The floating naira exchange rate ended at N281.23 to a dollar on Wednesday, slightly stronger than the N282.3 to the dollar it traded at on Tuesday.
This is even as the Central Bank of Nigeria (CBN) and Citibank on Wednesday executed the country’s first naira-settled futures trade against the dollar, market regulator FMDQ OTC Securities Exchange said.
On Monday, the central bank introduced an over-the-counter futures market on the currency, to help manage dollar demand, quoting the naira firmer at N279 to the dollar in a month’s time and at N210 by April next year.
However, the Naira maintained the same level of exchange rate with Euro and the British Pounds as it traded for N371 to the British Pounds, N310 to the Euro and N42.39 to the Chinese Yuan at the interbank market.
At the parallel (black) market, the situation is returning to business as usual, as the effects of the new foreign exchange regime seem to be gradually fading out of the market operations.
The local currency gained N2.00 on Wednesday, as it closed at N350 to the dollar, according to the Acting president of Bureau De Change Association of Nigeria (ABCON), Alhaji Aminu Gwadabe.
On Monday, the naira lost ground to the dollar, falling from N345 on Friday to N347, only to fall further last Tuesday to N352.
Similarly, Nigerian Tribune findings revealed that many banks are transacting at the “floating” interbank market rate of N280 to N284 to the dollar, while some have banned international transactions with Naira cards altogether.
In a mail sent by Stanbic IBTC to its customers on Tuesday, the bank said it was charging N310 to the greenback, as against N282.3, which the interbank market traded on the same day.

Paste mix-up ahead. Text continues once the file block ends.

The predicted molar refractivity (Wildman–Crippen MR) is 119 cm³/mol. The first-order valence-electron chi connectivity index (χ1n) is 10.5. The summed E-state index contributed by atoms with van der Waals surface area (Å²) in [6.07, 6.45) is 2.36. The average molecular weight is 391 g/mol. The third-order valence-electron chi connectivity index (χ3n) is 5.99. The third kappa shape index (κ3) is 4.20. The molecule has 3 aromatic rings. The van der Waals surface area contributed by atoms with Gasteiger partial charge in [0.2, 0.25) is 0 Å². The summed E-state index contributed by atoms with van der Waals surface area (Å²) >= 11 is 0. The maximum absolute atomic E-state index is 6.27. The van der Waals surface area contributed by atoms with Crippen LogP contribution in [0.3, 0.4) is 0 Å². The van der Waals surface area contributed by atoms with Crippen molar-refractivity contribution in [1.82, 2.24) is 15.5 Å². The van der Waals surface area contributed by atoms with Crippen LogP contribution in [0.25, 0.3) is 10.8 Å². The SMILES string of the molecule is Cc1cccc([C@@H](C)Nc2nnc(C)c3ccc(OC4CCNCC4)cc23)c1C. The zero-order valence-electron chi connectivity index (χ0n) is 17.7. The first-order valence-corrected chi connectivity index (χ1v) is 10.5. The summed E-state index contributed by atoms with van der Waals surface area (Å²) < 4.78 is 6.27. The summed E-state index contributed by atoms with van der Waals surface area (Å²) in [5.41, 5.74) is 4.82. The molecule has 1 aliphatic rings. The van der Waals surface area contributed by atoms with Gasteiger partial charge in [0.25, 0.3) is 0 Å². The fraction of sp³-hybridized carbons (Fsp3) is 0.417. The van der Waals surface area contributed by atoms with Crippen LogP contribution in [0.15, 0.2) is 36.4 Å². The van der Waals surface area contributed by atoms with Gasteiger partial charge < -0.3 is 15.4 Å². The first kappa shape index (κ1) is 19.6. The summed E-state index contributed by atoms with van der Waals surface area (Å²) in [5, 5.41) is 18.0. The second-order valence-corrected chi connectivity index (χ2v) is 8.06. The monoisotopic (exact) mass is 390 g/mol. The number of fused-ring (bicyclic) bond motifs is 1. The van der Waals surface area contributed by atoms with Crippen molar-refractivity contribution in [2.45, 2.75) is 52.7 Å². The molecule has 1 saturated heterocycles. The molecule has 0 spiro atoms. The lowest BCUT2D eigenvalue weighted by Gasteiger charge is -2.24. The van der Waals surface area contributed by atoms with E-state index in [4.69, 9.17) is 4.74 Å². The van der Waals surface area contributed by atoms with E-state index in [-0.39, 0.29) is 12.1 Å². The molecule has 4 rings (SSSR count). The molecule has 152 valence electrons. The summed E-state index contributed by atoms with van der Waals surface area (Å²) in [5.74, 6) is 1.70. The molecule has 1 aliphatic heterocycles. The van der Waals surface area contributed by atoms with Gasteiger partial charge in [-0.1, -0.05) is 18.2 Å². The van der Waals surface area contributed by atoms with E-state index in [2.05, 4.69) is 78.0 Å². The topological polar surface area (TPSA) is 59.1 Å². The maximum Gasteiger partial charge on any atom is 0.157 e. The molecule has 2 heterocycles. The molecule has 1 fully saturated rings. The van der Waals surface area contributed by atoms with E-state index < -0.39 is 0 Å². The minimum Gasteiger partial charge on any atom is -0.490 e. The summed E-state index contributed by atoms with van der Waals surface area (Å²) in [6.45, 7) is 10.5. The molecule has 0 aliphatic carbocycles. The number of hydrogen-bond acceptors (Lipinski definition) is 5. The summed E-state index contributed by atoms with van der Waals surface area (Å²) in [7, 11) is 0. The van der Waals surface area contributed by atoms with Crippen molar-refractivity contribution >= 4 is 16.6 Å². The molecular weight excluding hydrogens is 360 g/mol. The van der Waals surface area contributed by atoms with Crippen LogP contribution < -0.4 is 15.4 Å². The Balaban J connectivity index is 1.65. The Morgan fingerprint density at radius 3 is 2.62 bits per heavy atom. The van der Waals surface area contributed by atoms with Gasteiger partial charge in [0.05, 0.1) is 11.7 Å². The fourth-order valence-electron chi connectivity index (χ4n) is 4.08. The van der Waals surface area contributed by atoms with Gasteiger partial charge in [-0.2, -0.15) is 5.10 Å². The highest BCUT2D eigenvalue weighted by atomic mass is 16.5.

“We wish to inform you that you can now stay up date on our card rates by simply visiting our website,” the mail read in part.
The bank went on to say: “Please find below our current card rate: 1GBP = N424.07, 1USD = N310, 1EUR = 341.63. Please note rates may vary from time to time,” the email read.
The three currencies traded at the interbank market on Tuesday at N371, N282.3 and N310 respectively, showing a variance of N53.07 on the pound, N26.7 on the dollar and N31.63 on the European currency.
Guaranty Trust Bank and Access Bank were also charging between N330 and N340 against the US dollar.
The rate at which Wednesday’s futures deal by CBN and Citi Bank was done, and the size of the trade was not disclosed, but some dealers said about $20 million were traded.
The bank had last week auctioned $3.5 billion on the futures market to clear a backlog of currency demand after it lifted its 16-month-old peg to allow the Naira trade freely on the interbank market.
It sold $697 million in one-month futures, $1.22 billion in two-month contract and $1.57 billion due in three months, in order to clear a backlog of $4.02 billion of demand.
In the non-deliverable forwards market, dealers said the Naira rose against the dollar on Wednesday, with the one-month contract quoting the currency at N283, converging almost with the spot market, which traded the naira at N281.23.